China to raise defense budget due to U.S. interference

Mar 05, 2017, 00:58
China to raise defense budget due to U.S. interference

The increase in defence spending was announced by Fu Ying, the spokesperson of China's parliament, the National People's Congress (NPC), ahead of its annual meeting.

Last year, with China's economy slowing, the defense budget recorded its lowest increase in six years, 7.6%, the first single-digit rise since 2010 and following a almost unbroken two-decade run of double-digit increases.

China is following the United States, just 5 days after President Donald Trump called for an increase in the US's defense spending.

The 2017 figure marks the smallest spending increase in seven years and continues a trend of lowered growth amid China's slowing economy.

Chinese Premier Li Keqiang is expected to announce Sunday, during remarks to the National People's Congress (NPC) in Beijing, that the country will boost its defense budget by 7 percent.

In 2016, the country raised its defense spending by 7.6 percent - 954.35 billion yuan ($138.4 billion).

With troop numbers declining, the 7% increase suggested "funding is still being channeled towards investment in new equipment and the wider process of modernizing" the Chinese military, said Craig Caffrey, an expert on defense budgets at IHS Jane's.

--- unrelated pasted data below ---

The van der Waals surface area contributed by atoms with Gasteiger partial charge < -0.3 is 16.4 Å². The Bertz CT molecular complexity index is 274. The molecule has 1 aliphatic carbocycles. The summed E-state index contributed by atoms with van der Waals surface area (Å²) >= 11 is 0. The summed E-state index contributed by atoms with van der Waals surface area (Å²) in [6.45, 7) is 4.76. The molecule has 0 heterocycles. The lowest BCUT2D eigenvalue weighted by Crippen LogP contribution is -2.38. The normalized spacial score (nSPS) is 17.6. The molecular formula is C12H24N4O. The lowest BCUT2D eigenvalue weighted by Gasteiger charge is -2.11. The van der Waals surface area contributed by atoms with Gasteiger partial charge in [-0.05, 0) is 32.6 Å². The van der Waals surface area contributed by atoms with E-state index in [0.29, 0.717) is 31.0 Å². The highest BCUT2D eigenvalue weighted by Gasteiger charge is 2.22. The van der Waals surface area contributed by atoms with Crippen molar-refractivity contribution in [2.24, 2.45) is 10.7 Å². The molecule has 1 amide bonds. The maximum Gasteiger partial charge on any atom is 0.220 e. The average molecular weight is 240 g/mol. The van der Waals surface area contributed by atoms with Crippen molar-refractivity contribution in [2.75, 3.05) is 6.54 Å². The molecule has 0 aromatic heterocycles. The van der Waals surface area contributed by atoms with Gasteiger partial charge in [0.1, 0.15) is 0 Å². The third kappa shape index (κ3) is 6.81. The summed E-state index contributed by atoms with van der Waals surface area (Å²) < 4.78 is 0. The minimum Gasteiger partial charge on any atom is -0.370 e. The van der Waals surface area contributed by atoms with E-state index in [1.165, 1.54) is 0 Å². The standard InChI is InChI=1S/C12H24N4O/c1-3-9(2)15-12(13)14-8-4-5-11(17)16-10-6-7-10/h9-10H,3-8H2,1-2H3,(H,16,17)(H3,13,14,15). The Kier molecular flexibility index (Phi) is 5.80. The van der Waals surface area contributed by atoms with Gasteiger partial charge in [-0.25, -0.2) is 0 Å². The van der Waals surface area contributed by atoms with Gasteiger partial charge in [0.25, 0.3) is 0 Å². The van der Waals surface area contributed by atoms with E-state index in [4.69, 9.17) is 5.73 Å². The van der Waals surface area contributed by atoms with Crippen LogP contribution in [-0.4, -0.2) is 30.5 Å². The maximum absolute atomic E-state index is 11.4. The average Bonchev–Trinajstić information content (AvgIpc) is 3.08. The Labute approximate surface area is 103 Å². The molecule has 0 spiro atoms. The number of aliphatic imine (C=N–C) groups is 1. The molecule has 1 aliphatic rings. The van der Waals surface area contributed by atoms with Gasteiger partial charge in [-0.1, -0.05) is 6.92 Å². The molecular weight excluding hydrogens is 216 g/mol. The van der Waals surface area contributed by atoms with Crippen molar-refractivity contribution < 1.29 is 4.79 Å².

Although there are concerns about China's increasing military strength, especially in light of growing tension in the South China Sea region, Fu rightly said that the United States military was still vastly superior to that of China.

Fu went on to say that concerns over navigational freedom in the South China Sea are misleading and uncalled for.

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"We advocate dialogue for peaceful resolutions, while at the same time, we need to possess the ability to defend our sovereignty and interests", Fu said.

A spokesperson for China's Ministry of Foreign Affairs this week downplayed Trump's vow to give the U.S. military a $54 billion boost, saying only that China hoped United States plans would benefit stability.

The relatively modest spending increase reflects both China's steady, if not spectacular economic growth, and a security outlook that has changed little in recent years, said Tang Yonghong of the Institute of Taiwan Studies at Xiamen University in southeastern China.

Meanwhile, White House spokesman Sean Spicer vowed in January that the US would stand up to China in the South China Sea.

At the press conference, Fu said China's defense budget in recent years has been in line with China's economic development and defense needs. "Which one has China caused?"

A 7 percent rise for this year based on last year's budget would bring the figure to 1.02 trillion yuan, still only a quarter or so of the USA defense budget.

Recent satellite imagery indicates China is completing structures meant to house surface-to-air missiles (SAMs) on a series of such artificial landmasses, the Washington think-tank Asia Maritime Transparency Initiative said last week. In contrast, even China's 7 per cent rise would only bring its military spending to about a quarter of that of the US.

Fu turned those accusations back on the US, saying the strategically vital waterway through which about $5 trillion in trade passes each year was basically calm.

"Thus the key question we should really ask is whether we are pursuing common security or exclusive security", Fu said.